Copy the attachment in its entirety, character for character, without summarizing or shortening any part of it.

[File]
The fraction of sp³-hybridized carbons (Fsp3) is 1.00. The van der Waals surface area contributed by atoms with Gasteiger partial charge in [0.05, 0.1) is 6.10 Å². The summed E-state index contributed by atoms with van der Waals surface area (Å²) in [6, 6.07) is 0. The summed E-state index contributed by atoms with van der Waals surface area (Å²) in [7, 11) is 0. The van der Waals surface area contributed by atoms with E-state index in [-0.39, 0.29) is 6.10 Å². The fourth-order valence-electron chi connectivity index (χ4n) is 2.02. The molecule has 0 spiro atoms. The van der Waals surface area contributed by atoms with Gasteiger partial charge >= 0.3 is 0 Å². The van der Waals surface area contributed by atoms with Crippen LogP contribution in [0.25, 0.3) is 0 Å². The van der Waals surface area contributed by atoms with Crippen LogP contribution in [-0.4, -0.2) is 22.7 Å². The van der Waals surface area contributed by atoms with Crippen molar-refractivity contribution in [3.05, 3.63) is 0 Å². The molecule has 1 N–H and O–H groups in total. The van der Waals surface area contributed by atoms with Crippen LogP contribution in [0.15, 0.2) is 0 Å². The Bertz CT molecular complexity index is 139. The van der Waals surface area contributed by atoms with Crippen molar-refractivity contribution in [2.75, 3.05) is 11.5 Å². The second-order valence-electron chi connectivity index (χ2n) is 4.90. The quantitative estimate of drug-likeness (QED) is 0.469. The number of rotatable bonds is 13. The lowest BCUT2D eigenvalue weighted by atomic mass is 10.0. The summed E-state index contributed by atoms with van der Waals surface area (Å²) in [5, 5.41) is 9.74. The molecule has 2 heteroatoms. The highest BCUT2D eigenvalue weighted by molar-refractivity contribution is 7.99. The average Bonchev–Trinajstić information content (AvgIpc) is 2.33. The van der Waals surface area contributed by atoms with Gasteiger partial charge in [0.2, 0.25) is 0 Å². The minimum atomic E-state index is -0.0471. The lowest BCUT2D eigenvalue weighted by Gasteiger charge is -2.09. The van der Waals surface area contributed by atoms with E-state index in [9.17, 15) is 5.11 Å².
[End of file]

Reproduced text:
The fraction of sp³-hybridized carbons (Fsp3) is 1.00. The van der Waals surface area contributed by atoms with Gasteiger partial charge in [0.05, 0.1) is 6.10 Å². The summed E-state index contributed by atoms with van der Waals surface area (Å²) in [6, 6.07) is 0. The summed E-state index contributed by atoms with van der Waals surface area (Å²) in [7, 11) is 0. The van der Waals surface area contributed by atoms with E-state index in [-0.39, 0.29) is 6.10 Å². The fourth-order valence-electron chi connectivity index (χ4n) is 2.02. The molecule has 0 spiro atoms. The van der Waals surface area contributed by atoms with Gasteiger partial charge >= 0.3 is 0 Å². The van der Waals surface area contributed by atoms with Crippen LogP contribution in [0.25, 0.3) is 0 Å². The van der Waals surface area contributed by atoms with Crippen LogP contribution in [-0.4, -0.2) is 22.7 Å². The van der Waals surface area contributed by atoms with Crippen molar-refractivity contribution in [3.05, 3.63) is 0 Å². The molecule has 1 N–H and O–H groups in total. The van der Waals surface area contributed by atoms with Crippen LogP contribution in [0.15, 0.2) is 0 Å². The Bertz CT molecular complexity index is 139. The van der Waals surface area contributed by atoms with Crippen molar-refractivity contribution in [2.75, 3.05) is 11.5 Å². The second-order valence-electron chi connectivity index (χ2n) is 4.90. The quantitative estimate of drug-likeness (QED) is 0.469. The number of rotatable bonds is 13. The lowest BCUT2D eigenvalue weighted by atomic mass is 10.0. The summed E-state index contributed by atoms with van der Waals surface area (Å²) in [5, 5.41) is 9.74. The molecule has 2 heteroatoms. The highest BCUT2D eigenvalue weighted by molar-refractivity contribution is 7.99. The average Bonchev–Trinajstić information content (AvgIpc) is 2.33. The van der Waals surface area contributed by atoms with Gasteiger partial charge in [0.2, 0.25) is 0 Å². The minimum atomic E-state index is -0.0471. The lowest BCUT2D eigenvalue weighted by Gasteiger charge is -2.09. The van der Waals surface area contributed by atoms with E-state index in [9.17, 15) is 5.11 Å².